Chinese Herbal Medicine - Is it Safe? Is it Effective?

Li Zhong Herbs.JPG

The two most common questions I get when recommending herbal medicine as part of someone's treatment plan are "Is it going to fix me?" and "Is it safe/ are there side effects?". I love it when patients ask me these questions. First, because it shows me that they are engaged in their healthcare and want more information. Second, because it give me an opportunity highlight the strengths of herbal medicine and dispel some of the common misconceptions.

Now this post is a little bit longer so if you want the short and sweet answers.

Is it effective? - Yes
Is it safe? - Yes, as long as your are getting your herbal medicine from a qualified practitioner and take it as prescribed.

Is it Effective?

The question of efficacy is a big one as there are so many factors that play into it. One must first consider the goal against which effectiveness is being measured. Are we trying to completely resolve a condition or improve some of the symptoms? We also have to consider the time line over which we are expecting to see the results. If someone comes in with a cold or flu it is reasonable to measure efficacy in days. However, if someone is coming in with congestive heart failure it might be weeks before we start to see noticeable improvements and months before satisfactory result. Longer yet, something like a chronic Lyme infection where it could take a month to start seeing results and may take a year or more before the condition is fully resolved. The timing of accessing healthcare is also an important factor. Say in the case of a neurological condition like Bell's palsy, if treatment is started right after the paralysis starts presenting we can except to clear it up fairly quickly, if the condition is given time to settle in, it is going to be more difficult and take longer to resolve.

Shang Han Lun

Keeping all of that in mind, there is over 2000 years of clinical records for the treatment of everything from minor infections to debilitating and life threatening conditions all being resolved through Chinese herbal medicine. Even though I am fairly satisfied with thousands of years of clinical evidence, I've include some examples below along with the modern scientific evidence which give us some insight into just a few randomly selected conditions and how herbal medicine can be effective.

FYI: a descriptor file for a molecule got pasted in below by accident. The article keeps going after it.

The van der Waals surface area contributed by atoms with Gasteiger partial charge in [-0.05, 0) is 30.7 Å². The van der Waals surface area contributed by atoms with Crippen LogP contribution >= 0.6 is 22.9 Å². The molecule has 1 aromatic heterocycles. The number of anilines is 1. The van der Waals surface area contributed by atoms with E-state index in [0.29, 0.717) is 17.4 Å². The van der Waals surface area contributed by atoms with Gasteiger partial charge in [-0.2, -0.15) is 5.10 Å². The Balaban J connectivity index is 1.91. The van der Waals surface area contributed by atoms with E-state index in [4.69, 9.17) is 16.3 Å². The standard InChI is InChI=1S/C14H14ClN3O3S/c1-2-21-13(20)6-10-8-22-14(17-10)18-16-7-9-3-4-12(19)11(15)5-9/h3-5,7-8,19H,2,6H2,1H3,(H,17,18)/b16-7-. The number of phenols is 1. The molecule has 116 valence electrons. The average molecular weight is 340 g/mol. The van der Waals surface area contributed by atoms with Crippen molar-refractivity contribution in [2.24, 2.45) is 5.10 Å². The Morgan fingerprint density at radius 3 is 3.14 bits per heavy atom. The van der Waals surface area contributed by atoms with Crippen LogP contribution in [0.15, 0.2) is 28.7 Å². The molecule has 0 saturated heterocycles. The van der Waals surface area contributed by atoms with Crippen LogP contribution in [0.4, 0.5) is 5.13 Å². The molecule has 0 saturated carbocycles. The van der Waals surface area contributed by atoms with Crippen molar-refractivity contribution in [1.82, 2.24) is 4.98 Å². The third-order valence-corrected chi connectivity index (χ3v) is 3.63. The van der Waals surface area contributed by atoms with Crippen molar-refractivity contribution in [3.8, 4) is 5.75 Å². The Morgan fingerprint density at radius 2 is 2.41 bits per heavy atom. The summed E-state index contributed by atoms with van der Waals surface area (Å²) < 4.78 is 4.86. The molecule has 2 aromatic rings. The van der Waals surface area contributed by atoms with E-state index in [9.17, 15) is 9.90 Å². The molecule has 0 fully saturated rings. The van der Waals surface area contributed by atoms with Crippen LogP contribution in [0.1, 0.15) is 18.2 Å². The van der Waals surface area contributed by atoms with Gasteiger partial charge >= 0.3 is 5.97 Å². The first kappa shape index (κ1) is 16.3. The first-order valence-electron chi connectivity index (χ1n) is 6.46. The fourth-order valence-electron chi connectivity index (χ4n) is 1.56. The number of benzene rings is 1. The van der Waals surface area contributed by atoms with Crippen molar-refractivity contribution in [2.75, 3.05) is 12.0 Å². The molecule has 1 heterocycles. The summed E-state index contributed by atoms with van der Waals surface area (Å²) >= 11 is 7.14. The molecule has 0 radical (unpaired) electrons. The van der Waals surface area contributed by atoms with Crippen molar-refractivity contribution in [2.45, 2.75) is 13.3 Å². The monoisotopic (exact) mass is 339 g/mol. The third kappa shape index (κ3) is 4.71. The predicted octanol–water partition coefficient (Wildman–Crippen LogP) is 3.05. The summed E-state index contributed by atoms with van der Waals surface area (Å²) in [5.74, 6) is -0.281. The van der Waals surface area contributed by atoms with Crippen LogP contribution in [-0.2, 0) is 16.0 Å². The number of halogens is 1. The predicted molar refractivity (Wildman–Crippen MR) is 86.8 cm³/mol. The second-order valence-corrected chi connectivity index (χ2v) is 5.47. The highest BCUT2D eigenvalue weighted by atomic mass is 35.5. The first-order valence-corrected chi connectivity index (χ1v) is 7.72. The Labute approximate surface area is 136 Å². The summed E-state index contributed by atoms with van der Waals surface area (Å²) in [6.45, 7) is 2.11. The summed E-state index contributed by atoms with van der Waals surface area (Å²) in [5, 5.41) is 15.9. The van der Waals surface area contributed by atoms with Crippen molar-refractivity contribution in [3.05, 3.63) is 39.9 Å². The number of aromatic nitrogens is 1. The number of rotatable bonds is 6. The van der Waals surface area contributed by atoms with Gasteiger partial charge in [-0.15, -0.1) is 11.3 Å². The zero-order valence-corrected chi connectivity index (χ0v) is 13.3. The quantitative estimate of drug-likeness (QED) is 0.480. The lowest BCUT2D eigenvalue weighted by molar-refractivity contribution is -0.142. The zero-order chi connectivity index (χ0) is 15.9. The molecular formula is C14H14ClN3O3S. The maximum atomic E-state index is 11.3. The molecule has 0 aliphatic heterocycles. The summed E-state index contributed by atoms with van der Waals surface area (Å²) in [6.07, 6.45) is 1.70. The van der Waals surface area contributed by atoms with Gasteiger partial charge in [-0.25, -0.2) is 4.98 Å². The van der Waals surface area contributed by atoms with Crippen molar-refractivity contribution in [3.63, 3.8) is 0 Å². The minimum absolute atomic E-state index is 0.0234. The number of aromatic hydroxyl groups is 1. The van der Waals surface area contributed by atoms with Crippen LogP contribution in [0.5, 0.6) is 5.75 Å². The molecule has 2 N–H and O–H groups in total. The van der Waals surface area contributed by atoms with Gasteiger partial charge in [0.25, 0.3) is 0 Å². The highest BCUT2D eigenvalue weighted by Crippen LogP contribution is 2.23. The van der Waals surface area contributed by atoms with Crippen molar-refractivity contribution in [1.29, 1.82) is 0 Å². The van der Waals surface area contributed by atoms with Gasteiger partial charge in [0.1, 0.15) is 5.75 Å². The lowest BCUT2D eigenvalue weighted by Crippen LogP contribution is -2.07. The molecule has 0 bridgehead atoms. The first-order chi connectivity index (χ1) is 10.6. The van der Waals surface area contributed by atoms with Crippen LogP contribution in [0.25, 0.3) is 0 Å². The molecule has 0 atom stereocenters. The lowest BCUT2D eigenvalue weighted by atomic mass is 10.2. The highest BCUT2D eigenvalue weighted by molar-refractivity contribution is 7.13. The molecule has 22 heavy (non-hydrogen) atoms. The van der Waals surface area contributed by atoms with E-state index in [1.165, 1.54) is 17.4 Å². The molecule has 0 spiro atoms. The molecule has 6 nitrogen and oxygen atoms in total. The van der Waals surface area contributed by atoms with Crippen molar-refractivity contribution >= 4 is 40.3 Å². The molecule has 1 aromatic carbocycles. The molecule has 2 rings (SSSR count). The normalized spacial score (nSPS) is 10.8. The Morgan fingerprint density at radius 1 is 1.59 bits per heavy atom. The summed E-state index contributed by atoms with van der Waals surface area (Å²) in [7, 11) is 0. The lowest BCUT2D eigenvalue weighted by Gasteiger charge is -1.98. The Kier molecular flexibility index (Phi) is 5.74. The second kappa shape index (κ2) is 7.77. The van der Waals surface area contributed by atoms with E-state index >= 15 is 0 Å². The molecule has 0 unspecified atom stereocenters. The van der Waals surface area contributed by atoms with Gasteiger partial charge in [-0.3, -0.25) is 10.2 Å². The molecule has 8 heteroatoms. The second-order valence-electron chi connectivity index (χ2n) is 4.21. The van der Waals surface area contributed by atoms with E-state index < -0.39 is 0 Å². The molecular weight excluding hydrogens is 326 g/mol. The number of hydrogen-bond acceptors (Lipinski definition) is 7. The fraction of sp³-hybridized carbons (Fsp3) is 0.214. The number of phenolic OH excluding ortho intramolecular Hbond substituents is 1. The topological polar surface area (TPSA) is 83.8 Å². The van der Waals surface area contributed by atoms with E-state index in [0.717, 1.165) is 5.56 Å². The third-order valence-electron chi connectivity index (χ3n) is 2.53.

For acute bacterial and viral infections like colds, flues, UTIs, and the like, Chinese medicine can be an effective means to resolve the condition and cut down on the duration of the illness by a few days while helping to decrease the severity of the symptoms during the course of the illness (1,2,3,4). There are countless studies done on individual Chinese herbs that have shown them to contain various potent anti-bacterial and anti-viral compounds. While certain herbs work directly on the pathogenic agent others have been shown to directly relieve symptoms such as decreasing fever, settling nausea, reducing nasal congestion, reducing pain/headache, and reducing inflammation.

Huang Lian, Dang Shen, Hong Hua.JPG

In a study on congestive heart failure (Yi Shi-hong, et al, 1998) (5) a herbal prescription, Xin Li Shu Kang Wan, was able improve the condition of 93.33% of the study patients with 6.6% being completed cured, 60% having significant improvement in symptoms, 26.6% having some improvement, and 6.6% seeing no improvement. Compare that to the control group receiving standard pharmaceutical therapy which saw an improvement in a total of 85% of cases with a break down of 2.5% cured, 40.0% experienced significant improvement,  42.5% experienced some improvement, and 15.0% didn't get any benefit. More recent research has given us some insight into how other formulas have the ability to protect the heart by supporting the mitochondria, the part of our cell which supplies the energy, and improve heart function (6).

The treatment of neurological conditions can often be challenging, especially the chronic degenerative ones such as Parkinson's Disease and Alzheimer's Disease. While there is currently no cure for these we can certainly take measures to slow down the progression and relieve some of the symptoms. Several studies have shown that both single Chinese herbs as well as certain prescriptions, containing multiple herbs, have the ability to protect the brain cells from damage and decrease cell death (7, 8). Some studies have also shown the ability of Chinese herbs to improve motor function and decrease other non-motor related symptoms of Parkinson's disease while allowing patients to decrease their dosage of pharmaceuticals (9).

These are just a few conditions which I chose as I think the highlight the variety of conditions which Chinese herbal medicine can be an effective treatment option for. If you have questions about any particular condition do not hesitate to let me know and I will let you know what both the classical texts (those 2000 year old studies I was talking about) and the modern research is saying.

Is it Safe?

Rou Gui - Cinnamon Bark

There are several factors that may contribute to the safety of Chinese herbal medicine, the intrinsic toxicities of herbs (which also happen to be the therapeutic agents quite often), environmental contaminations (such as air pollution and soil contaminations), growing practices (such as pesticides, fungicides, heavy metals, and microorganisms), and manufacture processing and handling (including compounding, storage, additives, microorganisms, endotoxins, and human adulteration). Other safety concerns such as long-term toxicity, dose-dependent toxicity, treatment duration, herb–drug interactions, and herb–herb interactions also need to be carefully evaluated in the use of Chinese herbal medicine.